Come and hear about how HR should help employees to cope with today’s new stresses.
CHRO South Africa will this week be hosting a webinar in partnership with Alexander Forbes about employee wellness and how companies can do more for their people in the wake of Covid-19.
Given the hybrid approach of online-integrated workplaces in the post-Covid-19 era, employees are people confronted many conflicting challenges, balancing work and home life at home, playing multiple different roles of parent, colleague, cook, friend, boss, spouse and housekeeper.
On Wednesday 21 October, Alexander Forbes Health head of health management solutions Myrna Sachs will outline the role that HR has to play in assisting employees to cope with the confusion, frustration, alienation and in many cases, depression, that has resulted from this new world of work. Furthermore, the fact that the line between work and home has become so blurred, employees must be protected from burnout.
“Increased productivity has increased the risk of burnout and employee pursue a work-life balance. If we are to continue with the best of work-from-home, while still trying to be our best selves at work and at home, that balance has to be achieved and sustained, and it’s the job of HR to actively support employees in getting there,” says Myrna, adding that the aim of any health and wellness strategy is to create a more productive workforce by offering wellness programmes that improve absenteeism rates, presenteeism factors, illness and productivity in the workplace.
It is also important to provide emotional support through available employee assistance programme interventions or arranging a one-off session with a clinician.
“In looking after our employees’ psychological and emotional needs, we should remember that everyone has had a different experience of lockdown and will all have different needs on returning to the workplace,”
In order to protect the mental health of the employees in a post-Covid-19 world, Myrna says communication and transparency are key, not only when it comes to providing information on the occupational health and safety measures but also with regard to gathering information from employees about their fears and concerns.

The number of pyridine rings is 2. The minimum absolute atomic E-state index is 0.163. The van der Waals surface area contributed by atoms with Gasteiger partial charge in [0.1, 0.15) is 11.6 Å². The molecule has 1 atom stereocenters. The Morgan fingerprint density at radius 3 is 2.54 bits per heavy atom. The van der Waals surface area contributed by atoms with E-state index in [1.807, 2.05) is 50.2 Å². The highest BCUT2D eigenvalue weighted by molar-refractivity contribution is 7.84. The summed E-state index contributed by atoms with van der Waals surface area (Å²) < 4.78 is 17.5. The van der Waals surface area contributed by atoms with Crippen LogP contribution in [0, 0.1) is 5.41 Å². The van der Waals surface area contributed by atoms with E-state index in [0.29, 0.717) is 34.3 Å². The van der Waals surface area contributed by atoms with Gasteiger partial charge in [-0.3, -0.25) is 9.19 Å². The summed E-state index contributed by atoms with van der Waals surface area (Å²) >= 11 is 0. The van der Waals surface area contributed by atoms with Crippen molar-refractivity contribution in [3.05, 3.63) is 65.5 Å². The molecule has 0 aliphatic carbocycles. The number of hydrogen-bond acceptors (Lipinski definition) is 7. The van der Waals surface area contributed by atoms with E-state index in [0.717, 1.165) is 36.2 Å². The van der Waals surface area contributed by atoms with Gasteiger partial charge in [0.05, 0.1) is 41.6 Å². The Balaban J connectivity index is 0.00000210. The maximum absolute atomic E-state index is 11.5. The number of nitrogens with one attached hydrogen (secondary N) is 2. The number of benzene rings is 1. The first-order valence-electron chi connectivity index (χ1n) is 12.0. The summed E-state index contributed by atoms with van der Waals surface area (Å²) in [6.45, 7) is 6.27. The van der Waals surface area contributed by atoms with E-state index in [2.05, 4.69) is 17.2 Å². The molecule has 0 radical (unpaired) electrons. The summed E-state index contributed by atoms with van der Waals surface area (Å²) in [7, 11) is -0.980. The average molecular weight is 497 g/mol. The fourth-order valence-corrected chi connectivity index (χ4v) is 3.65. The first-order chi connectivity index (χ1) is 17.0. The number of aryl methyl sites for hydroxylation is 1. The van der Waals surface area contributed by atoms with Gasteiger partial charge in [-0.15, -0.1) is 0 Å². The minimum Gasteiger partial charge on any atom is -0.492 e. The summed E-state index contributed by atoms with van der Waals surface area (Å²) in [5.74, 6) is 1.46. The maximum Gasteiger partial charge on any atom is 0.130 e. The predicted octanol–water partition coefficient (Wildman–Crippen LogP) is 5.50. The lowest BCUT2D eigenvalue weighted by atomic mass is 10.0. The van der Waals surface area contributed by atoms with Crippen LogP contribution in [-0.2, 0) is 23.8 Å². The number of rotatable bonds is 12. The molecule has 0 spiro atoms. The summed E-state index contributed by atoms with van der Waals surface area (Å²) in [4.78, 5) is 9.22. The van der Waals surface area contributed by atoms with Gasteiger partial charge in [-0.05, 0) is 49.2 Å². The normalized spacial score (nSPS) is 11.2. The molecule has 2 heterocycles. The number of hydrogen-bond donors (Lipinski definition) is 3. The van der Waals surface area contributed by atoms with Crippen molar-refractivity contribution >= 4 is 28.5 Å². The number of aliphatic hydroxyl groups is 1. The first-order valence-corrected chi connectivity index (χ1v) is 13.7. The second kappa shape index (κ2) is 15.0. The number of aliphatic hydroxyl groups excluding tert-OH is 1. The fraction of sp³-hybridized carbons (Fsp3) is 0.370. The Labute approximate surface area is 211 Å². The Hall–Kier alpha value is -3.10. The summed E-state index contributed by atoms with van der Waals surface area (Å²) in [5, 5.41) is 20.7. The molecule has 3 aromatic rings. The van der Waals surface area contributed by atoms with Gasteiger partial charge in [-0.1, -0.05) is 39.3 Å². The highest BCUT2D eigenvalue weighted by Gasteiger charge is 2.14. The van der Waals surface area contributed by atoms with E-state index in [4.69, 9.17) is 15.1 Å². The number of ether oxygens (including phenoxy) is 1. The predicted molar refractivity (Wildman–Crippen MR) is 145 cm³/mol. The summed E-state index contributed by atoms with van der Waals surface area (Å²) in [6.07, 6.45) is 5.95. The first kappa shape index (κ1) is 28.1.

“Within organisations, the direct line manager is often ideally placed to identify any challenges employees may be experiencing. Absenteeism, presenteeism, changes in work performance, changes in attitudes are often directly experienced by the line manager. Training and equipping line managers within the organisation is recommended to assist in managing the mental health of the employees,” says Myrna.
From a physical wellness perspective, Myrna says musculoskeletal injuries are one of the most commonly observed workplace injuries and have been on the rise due to people working from home.
Says Myrna: “Discomfort surveys can assist in identifying potential repetitive strain disorders that may be developing in the employees’ home environment. Employees should be provided with articles with information in relation to setting up of equipment available at home or using household items if the equipment is not available, poster reminders of how to achieve and maintain neutral positioning and they must be allowed frequent short breaks away from the employee’s workstation. Challenges, where employees take pictures of their workstations and share with colleagues or remote ergonomic consultations, are ways of mitigating risks associated with musculoskeletal injuries”.
Join Wednesday’s webinar to hear more about the new normal, which Myrna describes as an ongoing design process.